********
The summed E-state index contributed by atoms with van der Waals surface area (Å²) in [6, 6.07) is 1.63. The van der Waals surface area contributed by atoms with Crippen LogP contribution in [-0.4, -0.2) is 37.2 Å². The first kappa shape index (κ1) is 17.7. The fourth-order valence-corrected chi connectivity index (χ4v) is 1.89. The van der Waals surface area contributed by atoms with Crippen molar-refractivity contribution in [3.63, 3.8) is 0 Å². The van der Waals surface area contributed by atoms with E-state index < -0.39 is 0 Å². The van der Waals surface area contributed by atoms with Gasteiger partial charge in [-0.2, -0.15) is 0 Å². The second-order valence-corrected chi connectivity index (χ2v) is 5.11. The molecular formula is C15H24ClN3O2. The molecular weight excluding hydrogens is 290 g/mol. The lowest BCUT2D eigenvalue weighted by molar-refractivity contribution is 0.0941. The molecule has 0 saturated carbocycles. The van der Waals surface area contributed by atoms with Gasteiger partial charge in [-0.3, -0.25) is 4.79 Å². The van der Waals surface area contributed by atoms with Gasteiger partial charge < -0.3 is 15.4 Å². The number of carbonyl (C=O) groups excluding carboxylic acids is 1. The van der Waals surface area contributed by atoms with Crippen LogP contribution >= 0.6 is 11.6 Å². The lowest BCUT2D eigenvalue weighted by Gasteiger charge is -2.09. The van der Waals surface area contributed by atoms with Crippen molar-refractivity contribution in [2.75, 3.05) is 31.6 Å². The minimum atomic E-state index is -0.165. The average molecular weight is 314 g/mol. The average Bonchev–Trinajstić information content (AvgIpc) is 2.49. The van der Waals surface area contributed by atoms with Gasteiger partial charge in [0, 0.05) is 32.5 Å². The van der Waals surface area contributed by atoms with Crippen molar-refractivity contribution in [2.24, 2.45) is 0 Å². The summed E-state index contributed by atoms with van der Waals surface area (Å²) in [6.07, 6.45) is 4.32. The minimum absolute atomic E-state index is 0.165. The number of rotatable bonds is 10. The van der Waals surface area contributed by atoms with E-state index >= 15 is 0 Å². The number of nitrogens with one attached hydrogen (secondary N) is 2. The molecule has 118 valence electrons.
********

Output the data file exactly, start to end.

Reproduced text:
The summed E-state index contributed by atoms with van der Waals surface area (Å²) in [6, 6.07) is 1.63. The van der Waals surface area contributed by atoms with Crippen LogP contribution in [-0.4, -0.2) is 37.2 Å². The first kappa shape index (κ1) is 17.7. The fourth-order valence-corrected chi connectivity index (χ4v) is 1.89. The van der Waals surface area contributed by atoms with Crippen molar-refractivity contribution in [3.63, 3.8) is 0 Å². The van der Waals surface area contributed by atoms with E-state index < -0.39 is 0 Å². The van der Waals surface area contributed by atoms with Gasteiger partial charge in [-0.2, -0.15) is 0 Å². The second-order valence-corrected chi connectivity index (χ2v) is 5.11. The molecular formula is C15H24ClN3O2. The molecular weight excluding hydrogens is 290 g/mol. The lowest BCUT2D eigenvalue weighted by molar-refractivity contribution is 0.0941. The molecule has 0 saturated carbocycles. The van der Waals surface area contributed by atoms with Gasteiger partial charge in [-0.3, -0.25) is 4.79 Å². The van der Waals surface area contributed by atoms with Gasteiger partial charge < -0.3 is 15.4 Å². The number of carbonyl (C=O) groups excluding carboxylic acids is 1. The van der Waals surface area contributed by atoms with Crippen LogP contribution >= 0.6 is 11.6 Å². The lowest BCUT2D eigenvalue weighted by Gasteiger charge is -2.09. The van der Waals surface area contributed by atoms with Crippen molar-refractivity contribution in [2.75, 3.05) is 31.6 Å². The minimum atomic E-state index is -0.165. The average molecular weight is 314 g/mol. The average Bonchev–Trinajstić information content (AvgIpc) is 2.49. The van der Waals surface area contributed by atoms with Gasteiger partial charge in [0, 0.05) is 32.5 Å². The van der Waals surface area contributed by atoms with Crippen molar-refractivity contribution in [2.24, 2.45) is 0 Å². The summed E-state index contributed by atoms with van der Waals surface area (Å²) in [6.07, 6.45) is 4.32. The minimum absolute atomic E-state index is 0.165. The number of rotatable bonds is 10. The van der Waals surface area contributed by atoms with E-state index >= 15 is 0 Å². The number of nitrogens with one attached hydrogen (secondary N) is 2. The molecule has 118 valence electrons.